Dr. William Sheel

Dr. Bill Sheel headshot


B.P.E. (University of New Brunswick), M.Sc. [Human Kinetics] (University of British Columbia), Ph.D. [Human Kinetics] (University of British Columbia), Post-Doctoral Fellowship (University of Wisconsin-Madison)
Professor, School of Kinesiology, Faculty of Education, University of British Columbia

Research Interests

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Dr. Sheel focuses his research on exercise science. He studies exercise physiology, athletic performance, and respiratory and cardiovascular physiology. The main theme of his research is that the respiratory and cardiovascular systems are inextricably linked and have influences each other’s function. Through his research, Dr. Sheel hopes to understand the physiological basis and importance of cardio-respiratory interactions in different conditions, such as exercise and disease. Dr. Sheel also examines the therapeutic potential of exercise. Dr. Sheel is an Associate Professor in the School of Kinesiology at the University of British Columbia. He is an Investigator at ICORD. Dr. Sheel completed his B.P.E. at the University of New Brunswick. He moved to the University of British Columbia to complete both his M.Sc. and Ph.D. in human kinetics. His Post-Doctoral Fellowship was at the University of Wisconsin-Madison.


Some of Dr. Sheel’s recent major awards and accomplishments include:

  • Fellow, American College of Sports Medicine (2015)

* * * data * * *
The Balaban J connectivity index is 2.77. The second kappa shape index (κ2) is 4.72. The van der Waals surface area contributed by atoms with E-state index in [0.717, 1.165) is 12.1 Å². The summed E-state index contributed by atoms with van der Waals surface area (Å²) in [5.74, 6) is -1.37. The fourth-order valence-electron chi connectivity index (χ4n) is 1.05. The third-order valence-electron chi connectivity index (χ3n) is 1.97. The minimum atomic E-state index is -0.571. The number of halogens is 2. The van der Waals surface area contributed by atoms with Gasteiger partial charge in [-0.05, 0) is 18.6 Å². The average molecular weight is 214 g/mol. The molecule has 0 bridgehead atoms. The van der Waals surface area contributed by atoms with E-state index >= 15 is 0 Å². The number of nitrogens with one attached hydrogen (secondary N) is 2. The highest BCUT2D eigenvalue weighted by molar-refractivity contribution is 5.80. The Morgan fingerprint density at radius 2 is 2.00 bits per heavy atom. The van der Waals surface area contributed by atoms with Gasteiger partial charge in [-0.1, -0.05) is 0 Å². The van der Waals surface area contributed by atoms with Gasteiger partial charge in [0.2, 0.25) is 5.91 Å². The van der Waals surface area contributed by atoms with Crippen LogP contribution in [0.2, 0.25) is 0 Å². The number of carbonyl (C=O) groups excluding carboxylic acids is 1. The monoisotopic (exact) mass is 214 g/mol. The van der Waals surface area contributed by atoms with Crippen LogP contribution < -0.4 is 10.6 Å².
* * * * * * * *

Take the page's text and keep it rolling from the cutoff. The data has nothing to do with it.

• CIHR New Investigator Award (2004-2010)
  • Scholar Award (MSCFHR, 2005-2010)

Current Lab Members

M.Sc. Students Ph.D. Students
Carli Peters Joseph Welch
Josh Bovard Bill Henderson
Yanick Molgat-Seon
Paolo Dominelli
Kathryn Duff

Current Opportunities in the Lab

Please contact Dr. Sheel with inquiries.

Recent publications

  • Molgat-Seon, Y et al.. 2017. Lung volume recruitment acutely increases respiratory system compliance in individuals with severe respiratory muscle weakness.. ERJ Open Res. doi: 10.1183/23120541.00135-2016.
  • Curtelin, D et al.. 2017. Cerebral blood flow, frontal lobe oxygenation and intra-arterial blood pressure during sprint exercise in normoxia and severe acute hypoxia in humans.. J. Cereb. Blood Flow Metab. doi: 10.1177/0271678X17691986.
  • Henderson, WR et al.. 2016. Functional respiratory imaging, regional strain, and expiratory time constants at three levels of positive end expiratory pressure in an ex vivo pig model.. Physiol Rep. doi: 10.14814/phy2.13059.
  • McKay, JA et al.. 2016. The effect of consistent practice of yogic breathing exercises on the human cardiorespiratory system.. Respir Physiol Neurobiol. doi: 10.1016/j.resp.2016.07.005.
  • Reid, WD, Sheel, AW, Shadgan, B, Garland, SJ, Road, JD. Recruitment and Deoxygenation of Selected Respiratory and Skeletal Muscles During Incremental Loading in Stable COPD Patients.. J Cardiopulm Rehabil Prev. doi: 10.1097/HCR.0000000000000185.
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